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American Pathos

Monday, November 14, 2016  | 

This commentary originally appeared in the Sunday edition of Greece’s Ethnos


The entire country – indeed, the entire world – is still trying to make sense of Tuesday’s Presidential election.  How did this happen?  What does this mean?  How was everyone so wrong?

Politico Magazine just published a story identifying Hillary Clinton’s “complacency” as the reason she lost the election.  Yet the Clinton campaign is not the only actor in politics that can be accused of complacency.  Complacency is a sin that too many of us – politicians, media, activists, citizens – are guilty of.

It is very important to understand the context of the latest American elections.  Over the last decade, there have been a series of what analysts call “wave elections”.  A wave election is commonly considered one in which a political party wins a large and lopsided number of House and Senate seats while sustaining minimal losses.    These wave elections started in 2006, when Democrats won 31 House and six Senate seats; continued in 2008 when Democrats gained 21 House and eight Senate seats, and Barack Obama won the Presidency in decisive fashion; then took a right turn towards the Republican Party in 2010, when the Republicans won 63 House seats and four in the Senate and in 2014 when Republicans took the Senate majority in a commanding sweep, winning nearly every contested race across the country, gaining governor’s mansions and adding to their majority in the House of Representatives.

By this standard, Tuesday’s Presidential election was not a wave election.  But it might be the election that explains all the previous elections.  At a glance, one might conclude that the American electorate is bi-polar.  How can the same country sweep Barack Obama to power only to decisively defeat his allies two years later?  How does one explain the same country handing Barack Obama stinging rebukes in the midterm elections of 2010 and 2014, but giving him a convincing reelection victory in 2012?  How does the same country elect the first African-American President of the United States and then direct him to peacefully transition power to a candidate endorsed by the Ku Klux Clan and Golden Dawn?

All of this makes sense only when one goes beyond the polls, beyond the media, beyond the opinions of experts and politicians.  It makes sense when you consider that the United States is susceptible to the same trends that influenced elections in Greece, the Brexit vote, the Colombian referendum on the peace process.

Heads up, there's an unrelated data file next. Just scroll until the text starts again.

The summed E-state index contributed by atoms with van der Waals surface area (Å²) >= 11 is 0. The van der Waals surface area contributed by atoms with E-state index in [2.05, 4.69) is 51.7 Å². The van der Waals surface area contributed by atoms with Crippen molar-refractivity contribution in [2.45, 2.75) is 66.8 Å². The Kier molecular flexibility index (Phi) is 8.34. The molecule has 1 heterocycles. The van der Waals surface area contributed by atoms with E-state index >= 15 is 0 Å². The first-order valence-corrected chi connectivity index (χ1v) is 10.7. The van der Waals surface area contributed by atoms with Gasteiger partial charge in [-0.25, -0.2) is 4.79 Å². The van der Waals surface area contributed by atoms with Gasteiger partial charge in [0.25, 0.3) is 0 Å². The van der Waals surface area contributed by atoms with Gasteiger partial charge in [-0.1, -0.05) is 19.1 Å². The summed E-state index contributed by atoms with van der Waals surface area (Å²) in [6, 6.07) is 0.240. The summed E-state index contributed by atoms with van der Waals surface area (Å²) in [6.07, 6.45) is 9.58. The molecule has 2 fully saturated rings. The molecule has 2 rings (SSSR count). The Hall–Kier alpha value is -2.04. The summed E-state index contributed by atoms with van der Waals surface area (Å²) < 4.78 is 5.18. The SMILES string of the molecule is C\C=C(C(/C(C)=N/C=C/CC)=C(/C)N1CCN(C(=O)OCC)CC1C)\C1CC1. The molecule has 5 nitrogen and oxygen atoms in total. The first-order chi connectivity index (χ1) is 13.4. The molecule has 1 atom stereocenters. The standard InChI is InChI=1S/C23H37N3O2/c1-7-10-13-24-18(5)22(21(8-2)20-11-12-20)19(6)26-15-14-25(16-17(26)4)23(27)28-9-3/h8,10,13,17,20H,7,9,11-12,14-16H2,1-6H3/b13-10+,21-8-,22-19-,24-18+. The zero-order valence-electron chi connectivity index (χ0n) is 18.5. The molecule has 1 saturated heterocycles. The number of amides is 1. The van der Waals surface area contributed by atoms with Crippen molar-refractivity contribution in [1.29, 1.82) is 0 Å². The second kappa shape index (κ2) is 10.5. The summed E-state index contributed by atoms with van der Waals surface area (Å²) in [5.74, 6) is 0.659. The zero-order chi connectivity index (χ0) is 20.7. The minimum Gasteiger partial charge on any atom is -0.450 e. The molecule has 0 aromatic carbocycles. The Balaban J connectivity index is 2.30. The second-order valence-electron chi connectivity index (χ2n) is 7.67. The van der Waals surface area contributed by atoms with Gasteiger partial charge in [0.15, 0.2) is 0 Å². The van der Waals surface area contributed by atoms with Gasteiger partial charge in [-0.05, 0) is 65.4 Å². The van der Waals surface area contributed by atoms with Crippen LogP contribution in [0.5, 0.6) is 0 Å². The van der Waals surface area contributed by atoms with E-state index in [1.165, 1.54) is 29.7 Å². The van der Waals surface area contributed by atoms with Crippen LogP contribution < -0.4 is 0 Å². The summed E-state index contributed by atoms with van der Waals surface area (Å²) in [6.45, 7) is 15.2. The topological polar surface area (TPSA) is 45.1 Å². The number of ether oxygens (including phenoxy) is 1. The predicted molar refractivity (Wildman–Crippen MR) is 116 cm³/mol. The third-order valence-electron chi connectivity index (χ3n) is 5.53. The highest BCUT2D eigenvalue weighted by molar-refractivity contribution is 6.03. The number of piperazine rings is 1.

There are three methods of persuasion – ethos, pathos and logos.  Anyone who doubts that voters worldwide are being guided primarily, if not exclusively, by pathos is not paying attention to what is really going on.  Get off the road of civil discourse on national television or in the editorial pages of The New York Times and The Wall Street Journal.  Anger is the dominant emotion is American politics.  Listen to the voices of the alternative right, to the chants at Trump rallies, to the rhetoric at an Occupy Wall Street or Black Lives Matter rally.  Americans are angry.  We may have been deluded by the joyful chanting of “Yes We Can” in 2008, but for over a decade, Americans have been saying “No” over and over again (two of those times – in the 2008 primary and this year’s election – they said “No” to Hillary Clinton.)

We are living through an age of disruption.  Americans, for the first time ever, no longer believe that their children will have a higher standard of living than they do.  The state, here in the U.S. and across Europe, is structured to deal with economic challenges of the 1970’s more effectively than the challenges of the 21st century.  People feel less physically and economically secure – even when they may be doing better economically and do not face any immediate safety threat.  If someone has such a mindset, you cannot tell them to stay the course, be patient, or make progress one step at a time.  This is what Hillary represented, and both in 2008 and in 2016 she lost to someone who promised “Change” and expressed anger against the system.

What does a Trump Presidency mean for Greece?  To be fair, one cannot reach conclusions until Trump appoints his entire national security team.  Yet, on the eve of President Obama’s visit to Greece, there are reasons for concern: Trump’s only statement on the Greek economic crisis did not indicate sympathy for the position that Greece needs debt relief; Vice President elect Pence had a bad, if not outright hostile, record on Greek issues when he was in Congress; potential Administration officials like John Bolton, Newt Gingrich, and Jeff Sessions have a long record in government; and on Election Day Lieutenant General Michael Flynn – one of President-elect Trump’s top national security advisors – published a piece promoting relations with Turkey, declaring: “We need to adjust our foreign policy to recognize Turkey as a priority. We need to see the world from Turkey’s perspective.”

It is too early to say with any certainty what any of this means, and anyone who insists that they know exactly what is going to happen has about the same credibility as the prognosticators who gave Hillary Clinton a 90%+ chance of winning as recently as Tuesday morning.  We have all been advised at some point to never make a decision in anger, but we are doing so over and over and over.  It is time that we add ethos and logos to the pathos that we have come to rely on so much.

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